Personally, what I thought was wonderful about season one was the simplicity and the joy of the story of watching two people falling in love. This was something we all have experienced in some form or other I’m sure. We all identify with it, and I think that’s what’s so brilliant about this show. As with all great stories, whether it’s ‘Romeo and Juliet’ or with any great love story, that’s what we hold on to and are fascinated by.

The series is coming back for a third and fourth season. Will we see Edmond in those seasons as well?

 

I have absolutely no idea to be honest. The great thing about Edmund is as the head of the family, he can always pop in or out, so certainly scope for that. But I will leave that topic to the great showrunners in this instance, Chris Van Dusen. He is someone who I really respect and so yeah, that’s really a question for him.

How has this role challenged you compared to your other extensive body of work thus far?

I think every role is a challenge and it’s difficult to say what that is with Edmund, because I do not want to give anything away. All I can say is that Edmund is a good shot, which is an aspect I had to work on. You’ll see a bit of that in his character on the show.  A real challenge of the part was also to feel complete relaxed, to give it a sense of reality, even when you’re wearing these costumes.

You need to be fully immersed and engrossed in the story and the character’s journey. I also had very little time to really establish a bond with my new Bridgerton family. That was certainly something that I was very aware of, and I worked harder on that aspect to help give it a better sense of reality for the show.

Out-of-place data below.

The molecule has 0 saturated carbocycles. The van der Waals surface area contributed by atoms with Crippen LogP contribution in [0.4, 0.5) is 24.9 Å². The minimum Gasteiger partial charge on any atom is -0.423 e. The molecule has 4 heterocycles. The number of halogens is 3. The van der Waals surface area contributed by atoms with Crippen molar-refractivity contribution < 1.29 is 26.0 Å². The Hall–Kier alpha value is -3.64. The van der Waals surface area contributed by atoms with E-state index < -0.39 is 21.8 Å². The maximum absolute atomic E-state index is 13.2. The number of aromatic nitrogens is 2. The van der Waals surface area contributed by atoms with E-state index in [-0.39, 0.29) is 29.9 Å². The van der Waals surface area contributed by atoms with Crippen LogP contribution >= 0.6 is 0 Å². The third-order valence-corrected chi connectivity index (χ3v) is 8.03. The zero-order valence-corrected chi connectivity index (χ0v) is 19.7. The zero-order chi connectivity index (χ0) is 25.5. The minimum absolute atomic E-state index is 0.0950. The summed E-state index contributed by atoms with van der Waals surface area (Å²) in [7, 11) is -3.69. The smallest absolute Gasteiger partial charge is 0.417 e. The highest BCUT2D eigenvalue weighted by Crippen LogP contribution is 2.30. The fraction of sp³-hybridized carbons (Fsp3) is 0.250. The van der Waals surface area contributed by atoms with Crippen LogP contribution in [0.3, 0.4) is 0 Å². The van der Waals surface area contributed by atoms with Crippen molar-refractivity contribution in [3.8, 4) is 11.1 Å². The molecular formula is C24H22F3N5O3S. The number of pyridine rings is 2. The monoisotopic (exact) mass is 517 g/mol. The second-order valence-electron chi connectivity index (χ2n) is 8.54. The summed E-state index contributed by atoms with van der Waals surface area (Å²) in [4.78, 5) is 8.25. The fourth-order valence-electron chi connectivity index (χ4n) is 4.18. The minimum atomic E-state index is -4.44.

You’ve also expanded your career to going behind the camera in directing episodes in Charmed. Is directing another aspect of your career you will be exploring more of in the near future?

That’s very kind of you to know and ask. Yes, I have moved behind the camera and have now directed several episodes for Charmed. I would really love to direct more in the future, perhaps even a feature in the in the near future too. Its an aspect of my career that I really enjoy, and it brings new challenges.

It’s a funny thing directing, particularly American television. I thought acting was hard but directing is another thing all together. The best way I can describe is that the studio hands you the keys to this very fast and expensive car and the deal is you have eight to ten days to drive it from point A to B and you have to get it there in perfect condition.

Directing an American TV show is exactly that, really and it’s a wonderful ride. But what they don’t tell you is that along the way, there will probably be roadworks. The traffic lights are broken, and people will walk in your way screaming and asking you about 20,000 questions at the same time. It is both a big challenge and responsibility.

I look at other actors and directors like Kenneth Branagh, who has done a lot of directing and acting at the same time and I really would love to talk to him and others about it. Because it’s truly an extraordinary thing to try and pull off.  It’s using a different part of your brain and I has been a real eye opener for me. It’s something I do hope to do more of it in the future.

Catch Rupert Evans in Bridgerton Season 2, premiering exclusively on Netflix on 25 March 2022.

(Photos: Ross Ferguson)

written by.
Richard Augustin
Former chef turned writer; Richard has tip-toed around the publishing industry for two decades. When not busy chasing deadlines, you can still find him experimenting with recipes in the kitchen.